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It seems to me that the abnormal in the evir- and generous—men who appreciate genius and onment is being displayed in unexpected places, talent not only within her own portals, but in for above any other situation in life, one would the remotest countries of the civilized world. And expect fair play upon such an occasion, and in we, who are striving to emulate your example, such proceedings as those here under consider- expect more of you than that you would so reation.

flect upon your own judgment, as to invite a Again, in discussing another paper in which the man as your guest, who could have no more to essayist took a severe slap at some of the psycho say upon a paper like that of Dr. William Healy's terapeutic measures that have proven of efficacy than merely: “There was so much in the paper to thousands of American physicians, I took no- that is valuable, I certainly could not discuss it tice of the "holier than thou" attitude assumed without careful study," and then, you might have by him, showing that simple psychologic recon- added, "like a little two-year-old, he quietly took structive procedures aimed to stimulate the nor- his seat.” may psycho-physiological potentialities were no Why did you not eliminate my discussion enmore "spurious” than the psychoanalytic proced- tirely, so as not to make me appear in a false ures that were aimed at reconditioning or modi- light ? fying the mechanism of abnormal dissociated functioning complexes. I expressed my appre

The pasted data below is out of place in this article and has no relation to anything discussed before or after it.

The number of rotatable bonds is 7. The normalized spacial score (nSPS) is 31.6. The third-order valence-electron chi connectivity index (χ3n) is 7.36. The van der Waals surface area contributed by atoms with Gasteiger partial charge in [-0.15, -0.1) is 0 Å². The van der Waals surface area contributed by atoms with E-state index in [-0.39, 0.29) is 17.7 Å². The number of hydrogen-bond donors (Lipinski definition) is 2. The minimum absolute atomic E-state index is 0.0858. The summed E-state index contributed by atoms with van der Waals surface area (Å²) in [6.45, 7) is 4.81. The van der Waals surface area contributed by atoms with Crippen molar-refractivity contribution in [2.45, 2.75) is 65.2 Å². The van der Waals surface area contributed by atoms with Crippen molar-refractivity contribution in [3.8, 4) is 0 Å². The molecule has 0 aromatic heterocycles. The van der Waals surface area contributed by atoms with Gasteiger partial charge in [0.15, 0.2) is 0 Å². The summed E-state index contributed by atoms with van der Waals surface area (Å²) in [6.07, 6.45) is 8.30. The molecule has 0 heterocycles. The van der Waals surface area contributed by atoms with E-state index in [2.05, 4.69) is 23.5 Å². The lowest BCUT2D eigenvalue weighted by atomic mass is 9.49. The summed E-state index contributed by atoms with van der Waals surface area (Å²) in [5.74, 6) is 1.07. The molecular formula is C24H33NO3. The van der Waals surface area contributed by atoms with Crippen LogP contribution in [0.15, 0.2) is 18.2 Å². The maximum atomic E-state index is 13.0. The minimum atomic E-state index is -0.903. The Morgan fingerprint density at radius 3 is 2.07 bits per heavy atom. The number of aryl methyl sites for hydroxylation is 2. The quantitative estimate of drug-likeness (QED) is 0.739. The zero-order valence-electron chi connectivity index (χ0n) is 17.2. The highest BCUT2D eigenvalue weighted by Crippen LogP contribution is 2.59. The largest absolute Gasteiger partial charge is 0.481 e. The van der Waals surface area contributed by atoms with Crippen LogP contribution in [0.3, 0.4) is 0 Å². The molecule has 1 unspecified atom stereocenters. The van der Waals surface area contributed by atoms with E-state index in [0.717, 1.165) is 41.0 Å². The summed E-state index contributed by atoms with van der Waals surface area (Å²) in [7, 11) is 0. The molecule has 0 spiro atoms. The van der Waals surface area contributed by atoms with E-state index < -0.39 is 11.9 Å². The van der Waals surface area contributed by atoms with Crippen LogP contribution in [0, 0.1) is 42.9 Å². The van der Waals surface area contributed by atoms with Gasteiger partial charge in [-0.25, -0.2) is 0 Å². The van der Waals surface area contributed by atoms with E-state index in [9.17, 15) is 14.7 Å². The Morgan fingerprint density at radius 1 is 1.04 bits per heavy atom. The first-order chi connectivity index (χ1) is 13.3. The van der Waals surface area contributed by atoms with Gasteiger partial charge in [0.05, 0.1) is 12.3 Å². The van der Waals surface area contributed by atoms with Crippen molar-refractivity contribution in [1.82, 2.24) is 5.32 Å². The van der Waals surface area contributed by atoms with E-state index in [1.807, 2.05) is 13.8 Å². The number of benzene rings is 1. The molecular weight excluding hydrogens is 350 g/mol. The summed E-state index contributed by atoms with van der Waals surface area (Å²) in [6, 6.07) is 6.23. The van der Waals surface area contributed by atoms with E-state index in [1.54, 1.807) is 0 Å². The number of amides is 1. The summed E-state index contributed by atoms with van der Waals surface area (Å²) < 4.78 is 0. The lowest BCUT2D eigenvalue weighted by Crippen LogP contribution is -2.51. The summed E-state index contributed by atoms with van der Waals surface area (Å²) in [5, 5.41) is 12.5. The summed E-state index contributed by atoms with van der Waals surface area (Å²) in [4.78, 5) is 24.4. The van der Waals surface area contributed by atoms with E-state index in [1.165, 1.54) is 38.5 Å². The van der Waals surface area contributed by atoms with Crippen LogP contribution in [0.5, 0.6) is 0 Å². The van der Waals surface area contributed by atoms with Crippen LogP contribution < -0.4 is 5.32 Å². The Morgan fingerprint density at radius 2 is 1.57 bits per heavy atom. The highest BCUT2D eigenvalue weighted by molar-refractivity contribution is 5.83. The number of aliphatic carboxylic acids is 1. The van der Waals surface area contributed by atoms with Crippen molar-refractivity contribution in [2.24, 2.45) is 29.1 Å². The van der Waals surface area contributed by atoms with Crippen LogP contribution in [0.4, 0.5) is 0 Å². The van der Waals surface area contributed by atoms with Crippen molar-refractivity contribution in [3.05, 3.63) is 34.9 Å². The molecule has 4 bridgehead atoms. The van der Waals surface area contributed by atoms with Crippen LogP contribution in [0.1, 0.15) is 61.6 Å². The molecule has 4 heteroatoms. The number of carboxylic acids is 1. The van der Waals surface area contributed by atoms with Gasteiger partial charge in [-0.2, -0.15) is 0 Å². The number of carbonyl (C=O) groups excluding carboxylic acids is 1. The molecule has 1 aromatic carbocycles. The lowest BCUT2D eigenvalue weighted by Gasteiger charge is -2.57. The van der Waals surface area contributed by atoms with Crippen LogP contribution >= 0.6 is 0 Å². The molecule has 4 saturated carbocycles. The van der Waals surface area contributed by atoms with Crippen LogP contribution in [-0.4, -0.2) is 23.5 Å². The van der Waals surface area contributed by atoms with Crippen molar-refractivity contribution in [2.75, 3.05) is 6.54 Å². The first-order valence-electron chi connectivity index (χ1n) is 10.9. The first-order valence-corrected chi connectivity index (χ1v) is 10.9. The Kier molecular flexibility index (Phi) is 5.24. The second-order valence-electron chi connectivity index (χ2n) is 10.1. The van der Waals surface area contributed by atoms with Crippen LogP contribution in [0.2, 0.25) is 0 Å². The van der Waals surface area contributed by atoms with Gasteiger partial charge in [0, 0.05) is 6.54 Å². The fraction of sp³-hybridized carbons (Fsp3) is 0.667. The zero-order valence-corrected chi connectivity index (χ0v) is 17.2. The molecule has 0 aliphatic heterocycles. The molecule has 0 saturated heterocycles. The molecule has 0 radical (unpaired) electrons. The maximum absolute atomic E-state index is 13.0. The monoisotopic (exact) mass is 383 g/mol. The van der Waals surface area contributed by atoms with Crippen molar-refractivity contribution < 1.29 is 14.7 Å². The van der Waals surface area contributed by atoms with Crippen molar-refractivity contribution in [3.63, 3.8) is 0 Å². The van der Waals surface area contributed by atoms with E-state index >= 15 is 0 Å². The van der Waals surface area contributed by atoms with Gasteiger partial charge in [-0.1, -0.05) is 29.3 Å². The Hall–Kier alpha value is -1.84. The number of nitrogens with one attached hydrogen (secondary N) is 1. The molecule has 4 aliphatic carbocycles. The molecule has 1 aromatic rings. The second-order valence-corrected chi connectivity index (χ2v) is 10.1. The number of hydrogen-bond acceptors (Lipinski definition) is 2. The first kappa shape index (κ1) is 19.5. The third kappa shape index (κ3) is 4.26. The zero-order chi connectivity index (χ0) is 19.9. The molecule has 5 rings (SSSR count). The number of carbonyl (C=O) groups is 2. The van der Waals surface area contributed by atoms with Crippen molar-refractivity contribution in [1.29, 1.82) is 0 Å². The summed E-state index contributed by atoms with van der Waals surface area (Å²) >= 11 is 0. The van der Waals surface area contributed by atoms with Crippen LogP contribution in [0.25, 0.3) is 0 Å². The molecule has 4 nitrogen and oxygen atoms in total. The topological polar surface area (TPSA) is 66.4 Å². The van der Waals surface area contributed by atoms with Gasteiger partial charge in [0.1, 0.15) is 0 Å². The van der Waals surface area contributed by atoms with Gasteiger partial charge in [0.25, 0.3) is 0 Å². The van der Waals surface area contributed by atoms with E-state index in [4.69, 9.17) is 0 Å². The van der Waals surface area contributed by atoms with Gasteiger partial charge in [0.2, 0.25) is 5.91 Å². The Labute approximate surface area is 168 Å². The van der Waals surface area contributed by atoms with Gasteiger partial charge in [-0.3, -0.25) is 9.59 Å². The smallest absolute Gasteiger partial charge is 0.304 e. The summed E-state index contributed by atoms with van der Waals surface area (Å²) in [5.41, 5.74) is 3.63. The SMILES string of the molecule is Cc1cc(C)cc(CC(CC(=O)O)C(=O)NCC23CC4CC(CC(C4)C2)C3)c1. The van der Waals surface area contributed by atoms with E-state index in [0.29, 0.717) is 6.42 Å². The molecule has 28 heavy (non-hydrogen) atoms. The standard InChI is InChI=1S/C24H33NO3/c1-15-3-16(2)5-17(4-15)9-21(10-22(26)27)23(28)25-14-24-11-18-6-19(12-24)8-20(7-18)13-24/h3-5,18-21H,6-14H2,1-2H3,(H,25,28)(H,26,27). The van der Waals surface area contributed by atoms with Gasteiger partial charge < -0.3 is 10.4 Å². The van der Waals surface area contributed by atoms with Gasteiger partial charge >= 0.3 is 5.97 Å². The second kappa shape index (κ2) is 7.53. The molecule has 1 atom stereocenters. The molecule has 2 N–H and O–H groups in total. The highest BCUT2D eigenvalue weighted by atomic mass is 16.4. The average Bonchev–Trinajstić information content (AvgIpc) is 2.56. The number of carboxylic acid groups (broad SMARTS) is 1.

EDITOR’S COMMENT.— In explanation of the ciation of the motive which prompted the position

omission of Dr. Munro's remarks we want to of the essayist, but pointed out how simple words

say, in defense of Chicago's good name, that he of encouragement, or an attitude of optimism on

was in no sense singled out. We have noted, in the part of a physician, in conjunction with medic

reading over the report of the meeting of Alieninal agencies, could be of aid in the recovery of

ists and Neurologists, that the discussion, througha typhoid fever or a pneumonia patient-who had no need of psychoanalytic proddings. This

out, was very generally cut down or cut out. We discussion was, also, omitted.

presume that this was made necessary by the exAnother paper was discussed by me, in which

treme length of the proceedings, which must have I heartily agreed with the essayist, but showed